Condomphobia in a Serodiscordant Relationship
Mar 9, 2014
I'm 36, been positive since November 2009, and I am now in a serodiscordant relationship since October last year. Our feelings for each other are very loving, supportive, caring, and genuine. Yet, the sexual part is usually very 'pedestrian' and vanilla. I know that my boy friend (29) is more or less secretly longing for the type of promiscuous and unprotected sex that he used to have before our relationship, as I see him jump online on hook-up sites for bareback sex. He says he's just chatting on there when he gets bored, but whether he does hook up or not, it obviously indicates that he has a deeper desire that I don't know how to fulfil. I have tried various times to top him with a condom, but he suffers from what I'd call condomphobia. He has developed this irrational psychosis that the sensation of the condom in him is destroying all sexual intimacy and he cannot enjoy getting fucked by me as a result. So we usually revert to oral sex, but I can sense that neither of us is being satisfied in the long term, and the relationship suffers as a result. He even told me that he's not afraid of being infected, as he wants to spend the rest of his life with me, so he says he doesn't care if we are both positive. However, I don't want to infect him on purpose.
Do you have any advice for us? I briefly mentioned Pre-Exposure Prophylaxis (PrEP) to him, but he is very health conscious otherwise (ironic, huh?) and does not like the idea of taking any extra tablets or pills in addition to the vitamins and supplements he does take.
I have checked other forums such as the HIV Prevention forum for answers before asking you for advice, but all I could find usually revolves around the simple suggestion to use condoms.
Response from Dr. Fawcett
Thanks for writing. You raise some issues that many people in serodiscordant relationships face. Sadly, there are not enough resources for such couples to assist in addressing them. One of the most important things you can do is be certain you are adherent to your medications and that your viral load is undetectable. This minimizes the risk of transmission should there be an accident with the condom.
Many couples find it hard to understand that there is a risk continuum of safer sex and the risk tolerance for each individual will vary. Many people want black and white answers about what to do (the only safe option being not having sex in the first place). I would suggest both of you meeting with your heathcare provider to be certain you are both fully informed.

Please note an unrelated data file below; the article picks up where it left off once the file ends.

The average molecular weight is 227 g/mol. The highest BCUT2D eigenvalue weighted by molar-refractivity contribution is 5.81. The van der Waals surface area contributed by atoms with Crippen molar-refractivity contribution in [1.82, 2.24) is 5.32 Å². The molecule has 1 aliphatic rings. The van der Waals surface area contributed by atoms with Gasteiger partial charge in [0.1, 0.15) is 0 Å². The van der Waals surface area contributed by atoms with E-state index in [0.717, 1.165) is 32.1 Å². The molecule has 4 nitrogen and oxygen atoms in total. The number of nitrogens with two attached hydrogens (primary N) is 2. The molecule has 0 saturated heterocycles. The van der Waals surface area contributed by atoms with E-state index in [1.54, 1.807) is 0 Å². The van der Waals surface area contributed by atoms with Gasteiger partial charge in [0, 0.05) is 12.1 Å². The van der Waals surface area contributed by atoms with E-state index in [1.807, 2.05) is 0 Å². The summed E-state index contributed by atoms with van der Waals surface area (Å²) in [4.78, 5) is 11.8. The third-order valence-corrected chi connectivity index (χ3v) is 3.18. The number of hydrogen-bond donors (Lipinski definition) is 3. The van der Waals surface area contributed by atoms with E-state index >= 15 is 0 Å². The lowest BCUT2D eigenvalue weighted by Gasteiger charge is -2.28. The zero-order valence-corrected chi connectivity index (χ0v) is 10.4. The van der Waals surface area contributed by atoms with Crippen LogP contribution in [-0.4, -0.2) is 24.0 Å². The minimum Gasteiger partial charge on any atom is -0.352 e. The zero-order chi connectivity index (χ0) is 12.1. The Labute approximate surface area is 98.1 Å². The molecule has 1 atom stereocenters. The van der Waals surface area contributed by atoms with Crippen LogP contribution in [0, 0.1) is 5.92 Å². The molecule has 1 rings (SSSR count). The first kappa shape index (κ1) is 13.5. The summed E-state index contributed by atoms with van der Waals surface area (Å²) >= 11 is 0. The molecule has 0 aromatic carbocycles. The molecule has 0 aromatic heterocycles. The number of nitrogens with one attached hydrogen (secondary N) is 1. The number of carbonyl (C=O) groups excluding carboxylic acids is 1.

That said, it seems that the current situation of foregoing certain sexual behaviors is probably not sustainable. I suspect your partner's feelings about condoms probably represent more psychological resistance than actual experience. I recommend getting some couples counseling to talk about this (preferably someone with knowledge of HIV). Communication of feelings and needs, along with trust, are essential for you both right now. I really like a kind of couple's therapy called Imago therapy, which focuses on these issues and skills. You can look for a therapist with this kind of training here. Here is resource page from TheBody about serodiscordant relationships.
There may be something there that is useful for you.
I wish the best for you and your partner,
Get Email Notifications When This Forum Updates or Subscribe With RSS
- Risk Of HIV Transmission From Receiving Oral Sex
- Should I Get Tested After Receiving Oral Sex?
- Sucking Penis Should I Get Tested
- Runny Nose Could I Have Acute HIV Infection
- Probability Of Getting AIDS From Blowjob From A Prostitute
- Bloody Nose After Oral Sex With No Protection Does It Mean I Have HIV
This forum is designed for educational purposes only, and experts are not rendering medical, mental health, legal or other professional advice or services. If you have or suspect you may have a medical, mental health, legal or other problem that requires advice, consult your own caregiver, attorney or other qualified professional.
Experts appearing on this page are independent and are solely responsible for editing and fact-checking their material. Neither TheBody.com nor any advertiser is the publisher or speaker of posted visitors' questions or the experts' material.